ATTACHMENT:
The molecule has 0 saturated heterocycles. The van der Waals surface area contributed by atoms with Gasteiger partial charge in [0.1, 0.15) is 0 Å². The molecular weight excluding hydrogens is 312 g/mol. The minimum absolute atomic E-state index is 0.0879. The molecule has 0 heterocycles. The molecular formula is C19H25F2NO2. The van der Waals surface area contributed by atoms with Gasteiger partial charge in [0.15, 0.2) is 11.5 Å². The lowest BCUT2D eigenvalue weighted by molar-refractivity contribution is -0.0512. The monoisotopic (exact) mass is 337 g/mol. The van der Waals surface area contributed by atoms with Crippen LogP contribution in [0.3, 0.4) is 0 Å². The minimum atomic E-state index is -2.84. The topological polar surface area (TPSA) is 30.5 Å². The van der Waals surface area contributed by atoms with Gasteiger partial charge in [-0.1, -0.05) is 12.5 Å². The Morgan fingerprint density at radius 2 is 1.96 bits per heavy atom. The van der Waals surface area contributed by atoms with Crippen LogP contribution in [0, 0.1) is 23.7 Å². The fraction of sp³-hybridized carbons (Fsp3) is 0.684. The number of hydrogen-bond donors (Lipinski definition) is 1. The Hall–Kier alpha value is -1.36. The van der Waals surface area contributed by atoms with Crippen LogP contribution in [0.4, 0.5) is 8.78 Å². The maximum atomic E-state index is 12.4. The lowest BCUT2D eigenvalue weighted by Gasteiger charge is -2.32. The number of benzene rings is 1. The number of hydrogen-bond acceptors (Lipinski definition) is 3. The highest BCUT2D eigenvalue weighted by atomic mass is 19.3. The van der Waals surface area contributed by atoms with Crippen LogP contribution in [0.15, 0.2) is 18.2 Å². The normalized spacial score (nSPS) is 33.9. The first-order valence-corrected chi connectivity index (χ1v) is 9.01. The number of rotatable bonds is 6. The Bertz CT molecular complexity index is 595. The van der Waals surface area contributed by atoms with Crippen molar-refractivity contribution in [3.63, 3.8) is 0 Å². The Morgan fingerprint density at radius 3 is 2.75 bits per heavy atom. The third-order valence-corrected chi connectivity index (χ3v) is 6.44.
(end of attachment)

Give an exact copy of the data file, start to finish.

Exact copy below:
The molecule has 0 saturated heterocycles. The van der Waals surface area contributed by atoms with Gasteiger partial charge in [0.1, 0.15) is 0 Å². The molecular weight excluding hydrogens is 312 g/mol. The minimum absolute atomic E-state index is 0.0879. The molecule has 0 heterocycles. The molecular formula is C19H25F2NO2. The van der Waals surface area contributed by atoms with Gasteiger partial charge in [0.15, 0.2) is 11.5 Å². The lowest BCUT2D eigenvalue weighted by molar-refractivity contribution is -0.0512. The monoisotopic (exact) mass is 337 g/mol. The van der Waals surface area contributed by atoms with Crippen LogP contribution in [0.3, 0.4) is 0 Å². The minimum atomic E-state index is -2.84. The topological polar surface area (TPSA) is 30.5 Å². The van der Waals surface area contributed by atoms with Gasteiger partial charge in [-0.1, -0.05) is 12.5 Å². The Morgan fingerprint density at radius 2 is 1.96 bits per heavy atom. The van der Waals surface area contributed by atoms with Crippen LogP contribution in [0, 0.1) is 23.7 Å². The fraction of sp³-hybridized carbons (Fsp3) is 0.684. The number of hydrogen-bond donors (Lipinski definition) is 1. The Hall–Kier alpha value is -1.36. The van der Waals surface area contributed by atoms with Crippen LogP contribution in [0.4, 0.5) is 8.78 Å². The maximum atomic E-state index is 12.4. The lowest BCUT2D eigenvalue weighted by Gasteiger charge is -2.32. The number of benzene rings is 1. The number of hydrogen-bond acceptors (Lipinski definition) is 3. The highest BCUT2D eigenvalue weighted by atomic mass is 19.3. The van der Waals surface area contributed by atoms with Crippen LogP contribution in [0.15, 0.2) is 18.2 Å². The normalized spacial score (nSPS) is 33.9. The first-order valence-corrected chi connectivity index (χ1v) is 9.01. The number of rotatable bonds is 6. The Bertz CT molecular complexity index is 595. The van der Waals surface area contributed by atoms with Crippen molar-refractivity contribution in [3.63, 3.8) is 0 Å². The Morgan fingerprint density at radius 3 is 2.75 bits per heavy atom. The third-order valence-corrected chi connectivity index (χ3v) is 6.44.